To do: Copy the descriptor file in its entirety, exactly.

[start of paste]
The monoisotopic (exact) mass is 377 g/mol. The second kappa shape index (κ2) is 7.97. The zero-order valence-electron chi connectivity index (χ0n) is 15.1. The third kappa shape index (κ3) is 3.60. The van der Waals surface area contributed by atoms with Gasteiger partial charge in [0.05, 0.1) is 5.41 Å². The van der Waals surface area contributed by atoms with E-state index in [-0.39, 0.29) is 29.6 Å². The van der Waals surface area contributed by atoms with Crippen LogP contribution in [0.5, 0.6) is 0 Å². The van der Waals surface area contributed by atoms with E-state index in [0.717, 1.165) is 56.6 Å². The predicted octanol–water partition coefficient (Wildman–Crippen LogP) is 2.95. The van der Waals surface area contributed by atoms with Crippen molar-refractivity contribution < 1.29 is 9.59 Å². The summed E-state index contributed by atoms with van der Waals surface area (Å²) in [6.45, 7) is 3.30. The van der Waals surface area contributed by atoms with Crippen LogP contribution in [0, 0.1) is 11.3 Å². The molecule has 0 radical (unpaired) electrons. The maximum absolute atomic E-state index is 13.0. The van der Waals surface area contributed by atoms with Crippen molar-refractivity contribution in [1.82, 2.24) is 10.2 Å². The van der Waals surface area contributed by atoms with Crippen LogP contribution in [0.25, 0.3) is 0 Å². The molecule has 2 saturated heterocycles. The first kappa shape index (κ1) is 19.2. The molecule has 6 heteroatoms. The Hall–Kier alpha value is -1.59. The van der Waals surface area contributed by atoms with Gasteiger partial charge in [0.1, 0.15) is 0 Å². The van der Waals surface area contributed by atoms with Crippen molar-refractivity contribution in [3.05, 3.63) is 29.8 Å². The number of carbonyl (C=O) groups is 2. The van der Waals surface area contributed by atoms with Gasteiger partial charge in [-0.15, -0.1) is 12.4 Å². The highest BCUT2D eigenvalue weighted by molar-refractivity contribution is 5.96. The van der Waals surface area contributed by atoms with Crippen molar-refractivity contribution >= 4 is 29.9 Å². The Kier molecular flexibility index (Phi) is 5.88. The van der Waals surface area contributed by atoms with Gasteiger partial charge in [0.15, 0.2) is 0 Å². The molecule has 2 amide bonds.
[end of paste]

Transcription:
The monoisotopic (exact) mass is 377 g/mol. The second kappa shape index (κ2) is 7.97. The zero-order valence-electron chi connectivity index (χ0n) is 15.1. The third kappa shape index (κ3) is 3.60. The van der Waals surface area contributed by atoms with Gasteiger partial charge in [0.05, 0.1) is 5.41 Å². The van der Waals surface area contributed by atoms with E-state index in [-0.39, 0.29) is 29.6 Å². The van der Waals surface area contributed by atoms with Crippen LogP contribution in [0.5, 0.6) is 0 Å². The van der Waals surface area contributed by atoms with E-state index in [0.717, 1.165) is 56.6 Å². The predicted octanol–water partition coefficient (Wildman–Crippen LogP) is 2.95. The van der Waals surface area contributed by atoms with Crippen molar-refractivity contribution < 1.29 is 9.59 Å². The summed E-state index contributed by atoms with van der Waals surface area (Å²) in [6.45, 7) is 3.30. The van der Waals surface area contributed by atoms with Crippen LogP contribution in [0, 0.1) is 11.3 Å². The molecule has 0 radical (unpaired) electrons. The maximum absolute atomic E-state index is 13.0. The van der Waals surface area contributed by atoms with Crippen molar-refractivity contribution in [1.82, 2.24) is 10.2 Å². The van der Waals surface area contributed by atoms with Crippen LogP contribution in [0.25, 0.3) is 0 Å². The molecule has 2 saturated heterocycles. The first kappa shape index (κ1) is 19.2. The molecule has 6 heteroatoms. The Hall–Kier alpha value is -1.59. The van der Waals surface area contributed by atoms with Gasteiger partial charge in [0.1, 0.15) is 0 Å². The van der Waals surface area contributed by atoms with Crippen molar-refractivity contribution in [3.05, 3.63) is 29.8 Å². The number of carbonyl (C=O) groups is 2. The van der Waals surface area contributed by atoms with Gasteiger partial charge in [-0.15, -0.1) is 12.4 Å². The highest BCUT2D eigenvalue weighted by molar-refractivity contribution is 5.96. The van der Waals surface area contributed by atoms with Crippen molar-refractivity contribution >= 4 is 29.9 Å². The Kier molecular flexibility index (Phi) is 5.88. The van der Waals surface area contributed by atoms with Gasteiger partial charge in [0.15, 0.2) is 0 Å². The molecule has 2 amide bonds.